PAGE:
Ten Summoner’s Tales is perhaps Sting’s Aja album. The relaxed and more upbeat songs stand in stark contrast to the introspective predecessor. To me the highlight of Sting’s fourth solo record from March 1993 is Fields of Gold, a timeless ballad that is just beautiful. Below is a really cool clip. I seem to hear slight deviations here and there from the version that is on the album. There also appears to be slightly more echo. It doesn’t matter, it’s a terrific take captured a beautifully shot video.

Let Your Soul Be Your Pilot became the lead single from Mercury Falling, Sting’s fifth solo record from March 1996. Like most of his tunes, it was entirely written by Sting. The song was about a sick friend with HIV/AIDS. “The first time he went to the hospital I visited him and I was really at a loss to know what to bring him,” Sting told Unmask Us. “I’d just read a book by a Buddhist monk…The premise of the book is that dying is a process that we all need to be training for in that we’re all dying whether we have AIDS or not. I thought that would be a good book to bring him and he loved the book and got a lot of pleasure from it.”

Sting’s sixth solo album Brand New Day from September 1999 became particularly known for its second single Desert Rose, a collaboration with Algerian folk singer Cheb Mami, and the title track, which earned Sting his third Grammy Award for Best Male Vocal Pop Performance. I’m more intrigued by Fill Her Up, a unexpected tune with a country flair, featuring James Taylor on vocals and acoustic guitar.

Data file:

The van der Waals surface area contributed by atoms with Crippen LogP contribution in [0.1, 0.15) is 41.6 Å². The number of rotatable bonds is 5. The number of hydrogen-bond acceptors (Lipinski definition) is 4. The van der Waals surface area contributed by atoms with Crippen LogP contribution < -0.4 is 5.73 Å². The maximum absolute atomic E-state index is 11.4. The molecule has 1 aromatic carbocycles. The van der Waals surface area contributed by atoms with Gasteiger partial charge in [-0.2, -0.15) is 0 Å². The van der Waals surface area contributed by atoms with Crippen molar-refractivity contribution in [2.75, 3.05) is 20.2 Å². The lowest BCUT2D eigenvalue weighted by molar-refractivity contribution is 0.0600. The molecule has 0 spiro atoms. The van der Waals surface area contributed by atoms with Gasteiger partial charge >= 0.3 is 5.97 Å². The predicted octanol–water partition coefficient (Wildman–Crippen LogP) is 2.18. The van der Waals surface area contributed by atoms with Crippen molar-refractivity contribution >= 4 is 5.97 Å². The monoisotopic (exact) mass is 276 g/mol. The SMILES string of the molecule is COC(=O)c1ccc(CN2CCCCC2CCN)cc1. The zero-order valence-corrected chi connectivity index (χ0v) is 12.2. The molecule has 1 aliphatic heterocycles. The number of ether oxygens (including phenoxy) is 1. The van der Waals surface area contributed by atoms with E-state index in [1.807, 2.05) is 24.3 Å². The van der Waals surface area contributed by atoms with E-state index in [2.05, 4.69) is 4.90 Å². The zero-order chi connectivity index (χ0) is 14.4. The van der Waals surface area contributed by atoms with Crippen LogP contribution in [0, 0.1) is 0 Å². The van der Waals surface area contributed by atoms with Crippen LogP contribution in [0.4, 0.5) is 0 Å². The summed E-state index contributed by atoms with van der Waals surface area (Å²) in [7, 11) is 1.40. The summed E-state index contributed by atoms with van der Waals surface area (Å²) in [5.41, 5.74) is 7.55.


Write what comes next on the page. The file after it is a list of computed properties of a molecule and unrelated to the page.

In September 2003, Sting released Sacred Love, his seventh studio album. At that point, he had largely been gone from my radar screen. On this record Sting demonstrated he is not afraid to experiment and explore new terrain, such as R&B and dance-oriented music, and collaborating with hip-hop artist Mary J. Blige and sitar player Anoushka Shankar, the daughter of sitar maestro Ravi Shankar. While these collaborations demonstrate Sting’s versatility, I prefer This War, which has a nice rock flavor that’s more up my alley.

Starting with 2006’s Songs From The Labyrinth, which features lute music from English Renaissance composer John Dowland, through The Last Ship, the 2013 companion album to his musical with the same name, Sting had lost me completely. I was very encouraged when he released 57th & 9th, his first album in 13 years that is much closer to the Sting I’ve come to like. In fact, I was pleasantly surprised how rock-oriented this record is, which I previously reviewed here. Following is a clip of the opener and lead single I Can’t Stop Thinking About You, a rocker with a catchy melody, which is a bit reminiscent of The Police.

Last but not least, here is a clip of Don’t Make Me Wait, the lead single from Sting’s above mentioned upcoming collaboration album with Shaggy, which is titled 44/876. The Caribbean-influenced record shows yet another side of Sting’s versatility. “The most important thing to me in any kind of music is surprise,” Sting told Rolling Stone during a recent interview. “And everybody is surprised by this collaboration – by what they’re hearing. We’re surprising.”

Sources: Wikipedia, Unmask Us, Rolling Stone, You Tube